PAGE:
Anthropometric status, anaemia and intestinal helminthic infections in shantytown and apartment schoolchildren in the Sanliurfa province of Turkey.Eur J Clin Nutr 2004; 58(7):1056-61EJ
To study anthropometric status, anaemia and intestinal helminthic infections of schoolchildren living in better and worse socio-economic and environmental conditions in the Sanliurfa province of Turkey.
Cross-sectional school-based survey.
The sample was selected using a multistage random cluster sampling technique. The urban area of the province is stratified into two strata on the basis of environmental conditions: shantytowns and apartment areas. A total of 12 schools in the shantytown areas and five schools in the apartment areas were randomly selected based on probability proportional size in the two strata. A third class (including 9-10 y-old children) was randomly selected in each school and all children in this class were selected for the survey.
A total of 806 children, 572 of them from shantytown schools and 234 from apartment schools, took part in the surveys. Height for age, weight for age and weight for height were calculated by New Anthro software using the NCHS/WHO international reference values. The haemoglobin concentration was measured by the cyanmethaemoglobin method. Stool samples were examined by the semiquantative Kato-Katz technique.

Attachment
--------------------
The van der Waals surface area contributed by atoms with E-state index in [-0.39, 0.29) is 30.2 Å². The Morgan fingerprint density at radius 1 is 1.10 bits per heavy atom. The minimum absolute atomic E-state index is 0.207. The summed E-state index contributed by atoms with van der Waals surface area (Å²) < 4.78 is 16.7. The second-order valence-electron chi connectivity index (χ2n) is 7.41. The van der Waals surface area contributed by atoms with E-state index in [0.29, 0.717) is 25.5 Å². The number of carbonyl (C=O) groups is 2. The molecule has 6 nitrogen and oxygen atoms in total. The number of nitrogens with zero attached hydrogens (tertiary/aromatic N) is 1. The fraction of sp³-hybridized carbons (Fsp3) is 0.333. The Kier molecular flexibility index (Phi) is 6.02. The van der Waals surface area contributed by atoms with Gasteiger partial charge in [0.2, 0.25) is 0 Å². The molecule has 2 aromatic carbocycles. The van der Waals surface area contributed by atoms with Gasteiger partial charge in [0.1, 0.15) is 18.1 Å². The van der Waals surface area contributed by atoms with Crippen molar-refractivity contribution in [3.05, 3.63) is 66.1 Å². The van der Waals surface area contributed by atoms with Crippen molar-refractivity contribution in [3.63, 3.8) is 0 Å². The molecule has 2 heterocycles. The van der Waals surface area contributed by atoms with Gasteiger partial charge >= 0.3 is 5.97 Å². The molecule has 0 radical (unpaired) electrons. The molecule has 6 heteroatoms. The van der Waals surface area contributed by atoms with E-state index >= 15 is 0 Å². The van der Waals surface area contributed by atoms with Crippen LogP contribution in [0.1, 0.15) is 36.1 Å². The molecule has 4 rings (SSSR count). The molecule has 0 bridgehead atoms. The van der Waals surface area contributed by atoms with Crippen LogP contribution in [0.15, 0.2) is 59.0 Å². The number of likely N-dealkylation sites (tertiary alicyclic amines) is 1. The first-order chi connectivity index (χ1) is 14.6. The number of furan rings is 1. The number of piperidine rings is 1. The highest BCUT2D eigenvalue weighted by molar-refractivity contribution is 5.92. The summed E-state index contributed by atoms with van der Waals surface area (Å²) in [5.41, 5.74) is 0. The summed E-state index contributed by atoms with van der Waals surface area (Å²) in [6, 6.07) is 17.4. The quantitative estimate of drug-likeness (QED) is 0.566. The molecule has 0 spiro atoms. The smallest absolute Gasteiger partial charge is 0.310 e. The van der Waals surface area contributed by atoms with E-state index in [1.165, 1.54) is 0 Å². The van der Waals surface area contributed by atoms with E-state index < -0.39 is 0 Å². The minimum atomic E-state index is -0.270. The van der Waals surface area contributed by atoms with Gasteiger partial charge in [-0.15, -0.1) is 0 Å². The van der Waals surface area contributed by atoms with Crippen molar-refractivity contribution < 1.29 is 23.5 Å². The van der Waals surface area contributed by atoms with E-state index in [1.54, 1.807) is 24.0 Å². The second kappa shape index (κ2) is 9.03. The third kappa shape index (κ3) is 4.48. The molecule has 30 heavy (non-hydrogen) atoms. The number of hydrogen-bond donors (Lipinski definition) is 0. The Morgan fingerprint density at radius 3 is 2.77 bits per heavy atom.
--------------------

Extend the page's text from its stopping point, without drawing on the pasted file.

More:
Evidence of chronic ill health was common due to undernutrition, anaemia and helminthic infections in shantytown schools. Both male and female children in shantytown schools had higher stunting rates than those of apartment schools. Underweight was significantly associated with the sex of the children in shantytown schools in that the boys had a significantly higher underweight rate than girls (P: 0.04), but this rate did not differ between sexes in apartment schools. Wasting was significantly associated with the type of settlements; the girls in apartment schools had a significantly higher wasting rate than those of shantytown schools (P: 0.02). The children in shantytown schools had significantly higher anaemia rates (45%) than those of apartment schools (15%) (P: 0.01). The prevalence of intestinal helminthic infections was significantly higher in shantytown schools (63%) than apartment schools (37%) (P < 0.0001). Ascaris lumbricoides was the most prevalent helminth and followed by Trichuris trichiura, Hymenolepis nana and Taenia species in both the study areas. Infection in children was significantly related to stunting in shantytown schools (multiple R = 0.147; P: 0.005) and in apartment schools (multiple R = 0.171; P: 0.02).
These results indicated that the prevalence of stunting, anaemia and intestinal helminth infections constitutes an important public health problem among shantytown schoolchildren. School health programmes including deworming, feeding and micronutrient iron supplements through health education have a potentially beneficial effect on the health and education of schoolchildren.